Today Neal and I will go to the Giants’ last home game of the year. Been a better year than I expected, with one sensational highlight: I saw my first no-hitter.
I got my first season-ticket package back in 1984. They sold partial plans in those days … mine was for 17 games, maybe 19, can’t remember. I got rights to the All-Star game, which was held at Candlestick that year. That was also the year I quit my job at the factory, which meant our family income dropped considerably until Robin started making the big bucks. So I didn’t renew my plan in ‘85. Don’t recall when I started up again. I do know that I managed to go to the 1987 and 1989 post-season games, and by the time they returned to the playoffs in ‘97, I’m pretty sure I was back to having some kind of plan (and went to that series, as well).
When the Giants moved to China Basin, I knew I couldn’t really afford season tickets. The prices were higher than at Candlestick, and you had to buy a full 81-game package. But then, just before down payments were due, a Berkeley professor got promoted to Dean, his class (20th century American Literature, I think it was) was open, and I volunteered to teach it, even though I was teaching two other classes at the time. They gave me the job, I decided the extra money was just about right for baseball, and the next thing I knew, I had my season tickets in the upper deck directly behind home plate.
And for ten seasons, now, I’ve been sitting in those seats. Seen some great moments, many of them Bonds-related. The best was probably Game Five of the 2002 World Series.
The ticket prices haven’t risen much. This year, I paid $36/pair per game, which among other things is less than what you’d pay if you bought them as single-game tix. I wouldn’t call it a bargain, exactly, but certainly better than some teams offer, especially considering my seats are halfway decent.
The first couple of seasons at the new park, my seats were never empty. Any time I couldn’t go, I had no trouble selling or donating the extras. After the novelty wore off, it got harder to sell them off, but I still had plenty of chances to check out games with family and friends, who were always glad I had the tix. What really hurt was when the team turned mediocre … then I not only had problems selling my extras, I had a hard time convincing anyone to go with me when I could make the game.
Which leads me to 2009, and by extension, 2010. I was gone for most of a month this season, which cut into the number of games I could attend, but also, even with the team’s improved performance, I didn’t notice much of an increase in the interest of the people I know. I wasn’t able to go to as many games, and sometimes I’d feel like going but didn’t look forward to dragging myself alone to a night game, so I’d sit at home and enjoy Kruk and Kuip on the big HDTV. I sold more tickets than I had for a few years … somewhere out there, people were interested again … but overall, it was a tough season for a season ticket holder who has been unemployed since May.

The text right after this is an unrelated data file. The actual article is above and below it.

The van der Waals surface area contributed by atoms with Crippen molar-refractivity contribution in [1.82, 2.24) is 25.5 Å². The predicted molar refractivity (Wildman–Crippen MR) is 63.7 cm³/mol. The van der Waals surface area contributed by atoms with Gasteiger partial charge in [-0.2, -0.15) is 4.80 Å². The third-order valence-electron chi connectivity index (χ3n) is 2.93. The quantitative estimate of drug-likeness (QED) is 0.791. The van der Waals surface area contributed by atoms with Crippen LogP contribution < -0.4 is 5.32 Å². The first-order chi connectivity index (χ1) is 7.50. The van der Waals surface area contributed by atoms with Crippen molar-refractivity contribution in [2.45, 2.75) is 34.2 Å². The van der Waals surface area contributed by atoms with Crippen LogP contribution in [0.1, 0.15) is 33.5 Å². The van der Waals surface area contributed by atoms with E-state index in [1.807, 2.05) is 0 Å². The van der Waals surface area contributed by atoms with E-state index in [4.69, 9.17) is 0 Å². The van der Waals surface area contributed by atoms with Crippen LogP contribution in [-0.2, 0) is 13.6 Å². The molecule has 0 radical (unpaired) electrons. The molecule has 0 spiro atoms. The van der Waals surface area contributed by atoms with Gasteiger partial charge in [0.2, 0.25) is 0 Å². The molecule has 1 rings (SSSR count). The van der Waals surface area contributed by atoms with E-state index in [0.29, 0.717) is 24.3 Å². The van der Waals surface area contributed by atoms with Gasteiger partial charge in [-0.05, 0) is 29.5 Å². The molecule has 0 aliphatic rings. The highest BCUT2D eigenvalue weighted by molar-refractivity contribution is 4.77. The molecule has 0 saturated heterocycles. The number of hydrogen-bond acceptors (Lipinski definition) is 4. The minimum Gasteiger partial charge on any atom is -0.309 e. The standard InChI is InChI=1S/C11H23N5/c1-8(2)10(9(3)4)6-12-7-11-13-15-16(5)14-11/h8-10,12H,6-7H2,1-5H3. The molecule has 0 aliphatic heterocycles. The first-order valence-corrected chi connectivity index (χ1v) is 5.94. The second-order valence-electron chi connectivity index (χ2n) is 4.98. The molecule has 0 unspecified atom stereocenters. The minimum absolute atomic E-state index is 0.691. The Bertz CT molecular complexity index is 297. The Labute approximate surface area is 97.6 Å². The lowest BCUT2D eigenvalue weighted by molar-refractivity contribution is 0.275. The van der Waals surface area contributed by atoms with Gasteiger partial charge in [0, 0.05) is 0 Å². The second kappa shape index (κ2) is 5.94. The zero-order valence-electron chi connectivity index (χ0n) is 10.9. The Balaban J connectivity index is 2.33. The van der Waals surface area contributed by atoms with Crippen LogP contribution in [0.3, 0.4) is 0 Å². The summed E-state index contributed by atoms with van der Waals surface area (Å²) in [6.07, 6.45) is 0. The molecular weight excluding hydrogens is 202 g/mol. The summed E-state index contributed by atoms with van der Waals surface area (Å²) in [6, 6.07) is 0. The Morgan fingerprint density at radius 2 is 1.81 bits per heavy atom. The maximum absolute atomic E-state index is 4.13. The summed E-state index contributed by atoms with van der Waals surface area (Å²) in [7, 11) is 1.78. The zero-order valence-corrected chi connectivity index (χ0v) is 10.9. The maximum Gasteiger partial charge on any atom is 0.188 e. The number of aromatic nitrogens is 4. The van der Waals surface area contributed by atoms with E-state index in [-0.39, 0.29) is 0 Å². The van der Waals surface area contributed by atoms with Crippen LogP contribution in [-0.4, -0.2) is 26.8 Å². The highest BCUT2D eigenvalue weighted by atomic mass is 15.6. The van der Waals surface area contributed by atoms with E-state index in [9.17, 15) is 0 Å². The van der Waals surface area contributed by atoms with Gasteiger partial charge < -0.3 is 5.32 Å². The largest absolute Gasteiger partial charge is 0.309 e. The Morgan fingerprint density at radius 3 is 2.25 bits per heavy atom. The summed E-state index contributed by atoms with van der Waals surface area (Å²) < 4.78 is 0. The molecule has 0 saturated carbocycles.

It’s not like I’m destitute. We’ve haven’t lived on my paycheck for 25 years. In fact, while unemployment checks are a comedown from what I was making at ARC, I actually make a little more now than I did when I taught at SF State. Still, there’s no denying the fact that we have less extra income than we used to.
And so … at some point, I’ll have to decide about 2010 season tickets. I like to be able to go when I want to go, I’ve got a long streak of Opening Days to maintain (been to 30 in a row), and, most important, I want to go to every post-season game the Giants are in. The only way to ensure all of that is to get season tickets. Well, that, or hit the secondary market and pay exorbitant prices on a per-game basis, but perhaps spend the same or less money over the course of a season.
For … and this amazes me, but numbers don’t lie … I did some calculations last night. I took the cost of my season tickets. Then I subtracted the amount of money I collected over the year from the tickets that I sold. I then took that number and divided it by the number of games I attended. There are flaws in this “system,” but it at least gives a ballpark figure of how much I paid for each game I went to in 2009.
I spent $100/pair for those games, $50 a seat.
That’s way too much money to spend on a baseball ticket.
At the least, it gives me an idea of how much I could spend on the secondary market and still keep costs down. As an example, you could probably buy my seats for around $25-30 a piece on the secondary market … less for some games, more for others. I could go to 40 games this way, and spend about as much as I would if I got season tickets. Or I could go to 25 games, save some money, sit down in the good seats once in awhile.
Let me calculate this. 25 games, $40 a seat, 2 tix per game … that’s a lot per seat, but I’ll pretend I’m sitting in the lower deck all year. That’s also enough games to take in a couple on every home stand. The total cost would be about $1000 less than if I bought a full season-ticket package. And the truth is, I’d probably average a lot less than $40/seat for the year. The money I saved could go into a post-season savings account, for the occasional year the Giants were actually good and I had to spend lotsa moolah to get into the park for those games.
A thousand dollars a year, probably more. Thinking of it that way, it’s hard to justify another year of season tickets. But then, I say this every year about this time.